Some criticisms of Othello… Now, I like Othello. Shakespeare brings the issue of race into his plays, and really paints a stunning portrait of a pure marriage that is slowly poisoned. Despite that being at the heart of the play, I found that a lot of other aspects of it are slightly underdeveloped… and evenContinue reading “O! O! O! Othello’s Oddly Onnoying Onderdevelopment”
An analysis of Anne Boleyn’s portrayal in Hilary Mantel’s acclaimed novel, ‘Wolf Hall’! Anne Boleyn is a central character in the book ‘Wolf Hall,’ by Hilary Mantel. Thomas Cromwell’s rise to power centred on the annulment of Henry VIII’s marriage to Catherine of Aragon, as Cromwell was proactive in speeding up the divorce, and ensuringContinue reading “Anne Boleyn in 'Wolf Hall'”
A case for one of Dickens’ frostiest characters. To match with the chilly weather that we are getting this January I thought I’d write about one of the iciest characters out there, Estella from Charles Dickens’ ‘Great Expectations.’ Her reputation precedes her, and I for one can’t understand Pip’s infatuation with her… or people’s hatredContinue reading “Defending Estella from 'Great Expectations'”
Searching for the Gothic in Dickens’ Christmas classic! ‘A Christmas Carol’ is a classic Christmas story, as it encompasses all that should be at the heart of Christmas. Love, joy, family… and a prize turkey that can feed the five thousand. It also gives us the lesson that people can change and that sometimes theyContinue reading “The Gothic in 'A Christmas Carol'”
3 iconic figures. 3 historians. A guide to the ending of one of the most dramatic marriages in British history – who was responsible?… The controversial union of Henry VIII and Anne Boleyn in January 1536 led to the break with Rome, and the formation of the Church of England. Their marriage ended with Anne’sContinue reading “GUILTY! Henry VIII, Thomas Cromwell and Anne Boleyn: Who was the most responsible figure for Anne's downfall?”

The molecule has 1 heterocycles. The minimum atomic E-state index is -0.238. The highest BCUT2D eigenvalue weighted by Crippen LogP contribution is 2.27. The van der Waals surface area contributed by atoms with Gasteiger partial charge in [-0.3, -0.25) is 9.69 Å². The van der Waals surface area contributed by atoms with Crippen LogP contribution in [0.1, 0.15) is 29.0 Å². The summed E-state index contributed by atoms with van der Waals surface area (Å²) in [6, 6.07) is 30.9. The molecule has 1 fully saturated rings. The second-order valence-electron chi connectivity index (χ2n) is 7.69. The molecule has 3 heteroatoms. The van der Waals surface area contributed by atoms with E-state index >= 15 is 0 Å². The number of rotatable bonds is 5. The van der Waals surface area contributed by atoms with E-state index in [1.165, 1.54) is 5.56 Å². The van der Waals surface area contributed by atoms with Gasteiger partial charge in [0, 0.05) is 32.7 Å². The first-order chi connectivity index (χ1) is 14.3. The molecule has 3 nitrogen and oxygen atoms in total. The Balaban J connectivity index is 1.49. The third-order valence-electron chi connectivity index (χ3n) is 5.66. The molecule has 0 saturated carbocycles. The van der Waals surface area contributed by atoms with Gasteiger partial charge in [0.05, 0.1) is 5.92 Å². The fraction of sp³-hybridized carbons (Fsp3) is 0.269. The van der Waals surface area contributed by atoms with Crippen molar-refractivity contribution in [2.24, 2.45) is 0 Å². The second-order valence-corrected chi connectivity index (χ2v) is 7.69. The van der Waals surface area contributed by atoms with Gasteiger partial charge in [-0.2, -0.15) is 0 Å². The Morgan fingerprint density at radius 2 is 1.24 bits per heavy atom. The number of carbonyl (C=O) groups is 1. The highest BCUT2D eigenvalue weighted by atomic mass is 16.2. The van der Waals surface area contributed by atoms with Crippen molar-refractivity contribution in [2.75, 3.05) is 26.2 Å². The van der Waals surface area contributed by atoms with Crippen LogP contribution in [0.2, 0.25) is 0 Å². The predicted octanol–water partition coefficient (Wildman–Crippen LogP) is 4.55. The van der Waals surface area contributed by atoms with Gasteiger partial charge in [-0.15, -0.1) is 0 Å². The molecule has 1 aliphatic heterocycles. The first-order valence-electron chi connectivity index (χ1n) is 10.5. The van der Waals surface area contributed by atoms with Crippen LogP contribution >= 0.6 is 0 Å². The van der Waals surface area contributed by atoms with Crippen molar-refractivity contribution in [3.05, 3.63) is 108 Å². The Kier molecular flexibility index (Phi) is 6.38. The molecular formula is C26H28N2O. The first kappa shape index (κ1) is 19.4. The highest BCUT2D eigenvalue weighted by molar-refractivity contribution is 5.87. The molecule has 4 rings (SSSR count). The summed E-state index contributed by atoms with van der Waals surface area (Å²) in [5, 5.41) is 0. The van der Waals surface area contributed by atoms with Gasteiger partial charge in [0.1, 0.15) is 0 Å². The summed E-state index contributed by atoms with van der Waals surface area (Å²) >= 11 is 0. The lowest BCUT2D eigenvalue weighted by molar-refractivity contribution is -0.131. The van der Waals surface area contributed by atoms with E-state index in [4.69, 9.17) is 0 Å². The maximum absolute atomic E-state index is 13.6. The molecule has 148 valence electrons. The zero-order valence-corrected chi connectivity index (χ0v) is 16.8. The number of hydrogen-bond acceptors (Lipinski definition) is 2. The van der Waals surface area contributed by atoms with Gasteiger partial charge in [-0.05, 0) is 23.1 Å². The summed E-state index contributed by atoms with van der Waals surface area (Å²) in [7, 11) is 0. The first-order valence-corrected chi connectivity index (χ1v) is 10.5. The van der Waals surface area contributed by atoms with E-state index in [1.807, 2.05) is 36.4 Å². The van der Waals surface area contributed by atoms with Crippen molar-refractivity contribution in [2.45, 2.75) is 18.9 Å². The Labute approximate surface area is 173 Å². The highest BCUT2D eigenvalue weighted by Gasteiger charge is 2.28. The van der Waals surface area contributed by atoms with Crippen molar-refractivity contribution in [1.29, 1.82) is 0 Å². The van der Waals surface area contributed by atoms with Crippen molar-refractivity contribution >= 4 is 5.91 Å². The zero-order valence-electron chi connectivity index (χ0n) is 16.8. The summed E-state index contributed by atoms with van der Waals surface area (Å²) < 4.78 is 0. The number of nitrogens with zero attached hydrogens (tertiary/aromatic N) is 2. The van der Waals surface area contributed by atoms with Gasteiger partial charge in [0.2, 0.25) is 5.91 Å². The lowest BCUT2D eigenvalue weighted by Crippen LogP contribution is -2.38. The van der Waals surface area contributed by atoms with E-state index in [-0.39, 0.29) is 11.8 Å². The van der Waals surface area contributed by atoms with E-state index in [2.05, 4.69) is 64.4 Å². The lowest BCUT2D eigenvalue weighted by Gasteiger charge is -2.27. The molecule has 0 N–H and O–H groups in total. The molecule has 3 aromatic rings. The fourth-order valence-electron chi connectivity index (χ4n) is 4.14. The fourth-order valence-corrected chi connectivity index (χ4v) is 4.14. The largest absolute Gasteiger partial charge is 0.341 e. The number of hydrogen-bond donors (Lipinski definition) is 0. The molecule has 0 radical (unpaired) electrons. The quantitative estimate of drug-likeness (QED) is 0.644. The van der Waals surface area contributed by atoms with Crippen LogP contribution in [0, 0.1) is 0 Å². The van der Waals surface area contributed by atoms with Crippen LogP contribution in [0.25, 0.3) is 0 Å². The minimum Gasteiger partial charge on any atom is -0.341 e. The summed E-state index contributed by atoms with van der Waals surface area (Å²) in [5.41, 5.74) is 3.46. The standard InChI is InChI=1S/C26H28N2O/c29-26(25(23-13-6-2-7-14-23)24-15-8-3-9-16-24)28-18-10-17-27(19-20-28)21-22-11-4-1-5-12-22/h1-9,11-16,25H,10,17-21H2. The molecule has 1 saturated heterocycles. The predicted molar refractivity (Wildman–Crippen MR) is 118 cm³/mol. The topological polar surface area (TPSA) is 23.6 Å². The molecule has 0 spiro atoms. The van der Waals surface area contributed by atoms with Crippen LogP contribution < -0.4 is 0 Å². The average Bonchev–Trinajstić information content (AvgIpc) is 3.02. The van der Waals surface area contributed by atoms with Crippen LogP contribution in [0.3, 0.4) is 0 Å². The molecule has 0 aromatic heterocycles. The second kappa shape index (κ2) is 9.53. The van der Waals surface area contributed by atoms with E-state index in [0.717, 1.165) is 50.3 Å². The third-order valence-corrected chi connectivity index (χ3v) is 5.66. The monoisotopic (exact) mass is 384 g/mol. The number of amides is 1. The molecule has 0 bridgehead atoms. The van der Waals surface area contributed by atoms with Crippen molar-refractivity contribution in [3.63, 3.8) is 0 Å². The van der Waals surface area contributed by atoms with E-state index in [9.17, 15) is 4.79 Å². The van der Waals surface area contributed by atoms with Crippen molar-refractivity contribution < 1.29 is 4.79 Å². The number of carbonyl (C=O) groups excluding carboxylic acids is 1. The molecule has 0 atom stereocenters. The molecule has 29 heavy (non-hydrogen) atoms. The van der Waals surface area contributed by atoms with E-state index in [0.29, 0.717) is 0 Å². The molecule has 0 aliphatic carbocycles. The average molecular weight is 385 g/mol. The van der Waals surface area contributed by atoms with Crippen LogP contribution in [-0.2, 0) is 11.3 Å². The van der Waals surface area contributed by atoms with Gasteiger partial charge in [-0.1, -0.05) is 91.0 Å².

Note: This article will probably make more sense if you have read the novel, and contains spoilers!
Some thoughts on Hardy’s use of colour in the aforementioned novel, based on my first reading of it!
My take on one of the longest family feuds to grace the history books… The Wars of the Roses describes a bloody period of instability within England, that led to numerous battles, the cause of which is said to be difficult to assess. However, when assessing the events, the weakness of Henry VI can beContinue reading “Why is it so difficult to assess the causes of the Wars of the Roses?”
Foucault notes that power is ‘interwoven with all social relations,’ and such relations occur as a result of ‘divisions and inequalities.’ In both ‘Antigone and ‘A Midsummer Night’s Dream,’ power relations are defined by the inequality that is influenced by gender. The control that Creon has over Antigone, as her King and uncle, and theContinue reading “Power relations in ‘A Midsummer Night’s Dream’ and ‘Antigone’”
Despite their difference in genre, Jean Rhys’ Wide Sargasso Sea and Susan Hill’s Dolly both explore how issues in childhood impact later life. The protagonists Antoinette and Leonora respectively are presented as having traumatic relationships with absent mothers. However, the responses of these characters to their experiences differ. Antoinette is made vulnerable by the lackContinue reading “On the affect of absent mothers in ‘Wide Sargasso Sea’ and ‘Dolly’”
“We’re family now” Oddly, the person who said this to me had only been in my life for thirteen days. Those thirteen days were the most exciting, overwhelming and surreal days of my life, as they were my first thirteen days at university. One day I was living at home, the next I’d been cartedContinue reading “From school to university…”